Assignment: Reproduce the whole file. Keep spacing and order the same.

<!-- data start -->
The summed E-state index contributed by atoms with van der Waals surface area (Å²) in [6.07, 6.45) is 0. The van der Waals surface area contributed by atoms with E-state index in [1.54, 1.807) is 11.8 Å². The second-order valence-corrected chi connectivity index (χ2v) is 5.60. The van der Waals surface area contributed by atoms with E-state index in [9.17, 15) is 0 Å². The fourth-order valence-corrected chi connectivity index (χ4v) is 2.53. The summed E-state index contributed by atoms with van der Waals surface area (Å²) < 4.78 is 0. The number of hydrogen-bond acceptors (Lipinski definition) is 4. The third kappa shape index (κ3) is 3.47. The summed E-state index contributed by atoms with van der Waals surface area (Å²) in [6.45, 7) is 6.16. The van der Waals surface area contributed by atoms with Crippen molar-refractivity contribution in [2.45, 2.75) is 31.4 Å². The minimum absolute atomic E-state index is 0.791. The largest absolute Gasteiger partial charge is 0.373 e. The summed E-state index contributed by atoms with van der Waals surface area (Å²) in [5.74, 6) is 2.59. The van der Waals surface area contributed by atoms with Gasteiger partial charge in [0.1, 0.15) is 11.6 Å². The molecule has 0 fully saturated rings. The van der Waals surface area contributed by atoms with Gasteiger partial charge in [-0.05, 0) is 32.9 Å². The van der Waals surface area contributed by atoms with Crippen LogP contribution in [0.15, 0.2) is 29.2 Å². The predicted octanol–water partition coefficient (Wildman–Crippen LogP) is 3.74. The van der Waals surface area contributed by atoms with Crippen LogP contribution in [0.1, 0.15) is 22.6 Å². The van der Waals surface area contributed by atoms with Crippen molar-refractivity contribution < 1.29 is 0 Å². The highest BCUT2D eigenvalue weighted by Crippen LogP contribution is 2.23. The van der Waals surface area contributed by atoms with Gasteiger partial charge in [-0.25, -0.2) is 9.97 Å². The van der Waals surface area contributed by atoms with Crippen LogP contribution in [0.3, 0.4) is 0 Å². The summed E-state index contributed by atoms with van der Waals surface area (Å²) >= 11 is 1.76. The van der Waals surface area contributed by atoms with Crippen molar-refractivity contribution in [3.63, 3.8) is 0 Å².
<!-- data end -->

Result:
The summed E-state index contributed by atoms with van der Waals surface area (Å²) in [6.07, 6.45) is 0. The van der Waals surface area contributed by atoms with E-state index in [1.54, 1.807) is 11.8 Å². The second-order valence-corrected chi connectivity index (χ2v) is 5.60. The van der Waals surface area contributed by atoms with E-state index in [9.17, 15) is 0 Å². The fourth-order valence-corrected chi connectivity index (χ4v) is 2.53. The summed E-state index contributed by atoms with van der Waals surface area (Å²) < 4.78 is 0. The number of hydrogen-bond acceptors (Lipinski definition) is 4. The third kappa shape index (κ3) is 3.47. The summed E-state index contributed by atoms with van der Waals surface area (Å²) in [6.45, 7) is 6.16. The van der Waals surface area contributed by atoms with Crippen molar-refractivity contribution in [2.45, 2.75) is 31.4 Å². The minimum absolute atomic E-state index is 0.791. The largest absolute Gasteiger partial charge is 0.373 e. The summed E-state index contributed by atoms with van der Waals surface area (Å²) in [5.74, 6) is 2.59. The van der Waals surface area contributed by atoms with Gasteiger partial charge in [0.1, 0.15) is 11.6 Å². The molecule has 0 fully saturated rings. The van der Waals surface area contributed by atoms with Gasteiger partial charge in [-0.05, 0) is 32.9 Å². The van der Waals surface area contributed by atoms with Crippen LogP contribution in [0.15, 0.2) is 29.2 Å². The predicted octanol–water partition coefficient (Wildman–Crippen LogP) is 3.74. The van der Waals surface area contributed by atoms with Crippen LogP contribution in [0.1, 0.15) is 22.6 Å². The van der Waals surface area contributed by atoms with Crippen molar-refractivity contribution < 1.29 is 0 Å². The highest BCUT2D eigenvalue weighted by Crippen LogP contribution is 2.23. The van der Waals surface area contributed by atoms with Gasteiger partial charge in [-0.25, -0.2) is 9.97 Å². The van der Waals surface area contributed by atoms with Crippen LogP contribution in [0.3, 0.4) is 0 Å². The summed E-state index contributed by atoms with van der Waals surface area (Å²) >= 11 is 1.76. The van der Waals surface area contributed by atoms with Crippen molar-refractivity contribution in [3.63, 3.8) is 0 Å².